The majority of our work at the Accord Project is in JavaScript , with some domain specific language mixed in. To architect a reliable tech stack which allows stability and efficiency for smart contracts, the Accord Project relies on JavaScript, as well as OCaml and Ergo. JavaScript provides the best set of tools to handle this in a wide array of use cases and environments. We chose JavaScript because of its applicability, diversity of libraries, and ease of use. Syntax within this language is expressive yet simple.

The Accord Project core codebase contains more than 250k lines of code. Along with our template library and UI components, there is near a million.


Functional Programming



Document code. Readability is paramount for programming, as it is humans who will need to interpret the code in order to collaborate. Being verbose enough to be legible at a later date or for another person is better practice than saving a few extra characters by naming variables with a single letter. Moreover, commenting and documentation - such as the JSDocs format - are extremely useful for building accessible code which can be shared with a team or others.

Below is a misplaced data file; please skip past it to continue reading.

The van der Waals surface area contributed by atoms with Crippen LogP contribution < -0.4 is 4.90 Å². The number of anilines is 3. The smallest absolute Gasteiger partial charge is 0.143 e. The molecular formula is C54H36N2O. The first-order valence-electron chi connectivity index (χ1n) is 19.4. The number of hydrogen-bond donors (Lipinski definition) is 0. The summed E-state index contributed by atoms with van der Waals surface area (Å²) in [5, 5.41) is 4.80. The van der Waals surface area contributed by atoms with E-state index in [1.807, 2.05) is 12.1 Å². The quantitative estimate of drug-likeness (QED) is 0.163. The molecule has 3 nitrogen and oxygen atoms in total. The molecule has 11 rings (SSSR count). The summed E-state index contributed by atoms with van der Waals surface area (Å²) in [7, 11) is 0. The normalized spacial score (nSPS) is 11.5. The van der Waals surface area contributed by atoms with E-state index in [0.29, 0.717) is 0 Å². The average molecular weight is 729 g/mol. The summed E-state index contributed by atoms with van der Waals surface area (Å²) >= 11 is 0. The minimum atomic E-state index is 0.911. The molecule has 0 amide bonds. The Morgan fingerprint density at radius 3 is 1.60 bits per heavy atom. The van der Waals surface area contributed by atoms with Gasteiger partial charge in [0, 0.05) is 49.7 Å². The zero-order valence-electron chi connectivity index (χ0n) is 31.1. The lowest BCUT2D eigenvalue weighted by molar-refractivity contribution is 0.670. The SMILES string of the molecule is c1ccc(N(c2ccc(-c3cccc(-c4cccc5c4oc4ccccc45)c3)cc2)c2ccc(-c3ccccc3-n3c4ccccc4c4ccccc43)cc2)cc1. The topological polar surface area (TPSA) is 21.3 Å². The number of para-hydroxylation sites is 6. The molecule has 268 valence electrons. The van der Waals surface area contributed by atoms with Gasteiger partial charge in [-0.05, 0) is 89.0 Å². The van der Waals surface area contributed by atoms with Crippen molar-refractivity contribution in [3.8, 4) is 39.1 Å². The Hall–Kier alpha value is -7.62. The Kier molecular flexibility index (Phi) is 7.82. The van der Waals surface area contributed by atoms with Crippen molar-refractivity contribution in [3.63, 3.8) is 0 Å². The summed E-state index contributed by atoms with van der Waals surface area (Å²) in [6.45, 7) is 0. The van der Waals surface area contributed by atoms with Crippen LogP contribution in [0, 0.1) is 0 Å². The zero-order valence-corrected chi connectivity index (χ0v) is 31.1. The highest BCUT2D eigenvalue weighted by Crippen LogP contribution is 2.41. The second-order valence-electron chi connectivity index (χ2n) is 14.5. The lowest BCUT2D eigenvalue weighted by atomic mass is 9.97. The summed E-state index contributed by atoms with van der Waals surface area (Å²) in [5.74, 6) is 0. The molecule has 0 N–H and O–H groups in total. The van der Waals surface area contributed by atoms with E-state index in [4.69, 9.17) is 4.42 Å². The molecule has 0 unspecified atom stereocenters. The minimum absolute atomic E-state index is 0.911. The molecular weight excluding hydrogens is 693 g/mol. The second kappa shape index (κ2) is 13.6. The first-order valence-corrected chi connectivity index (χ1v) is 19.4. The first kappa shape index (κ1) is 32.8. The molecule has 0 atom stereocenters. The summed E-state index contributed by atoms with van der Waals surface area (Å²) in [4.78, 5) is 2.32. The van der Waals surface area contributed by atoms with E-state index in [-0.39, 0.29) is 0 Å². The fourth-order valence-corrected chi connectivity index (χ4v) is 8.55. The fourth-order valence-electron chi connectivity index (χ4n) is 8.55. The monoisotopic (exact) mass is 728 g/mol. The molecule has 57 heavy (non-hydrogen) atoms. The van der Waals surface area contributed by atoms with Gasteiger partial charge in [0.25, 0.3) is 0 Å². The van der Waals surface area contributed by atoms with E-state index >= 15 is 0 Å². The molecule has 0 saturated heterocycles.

It may seem redundant at first, but commenting code as best as possible will allow for easy refreshing through this built-in documentation months later when you circle back to a project or when pairing with a colleague.


Avoid variables in the global scope. Multiple reasons exist for avoiding variables in the global scope. Performance is reduced due to function execution causing JavaScript to search through the scope change from in to out until it hits the global object. Furthermore, security flaws exist from this because functions can be invoked through the browser when they’re defined in the global space. This point will come up again in the functional programming section.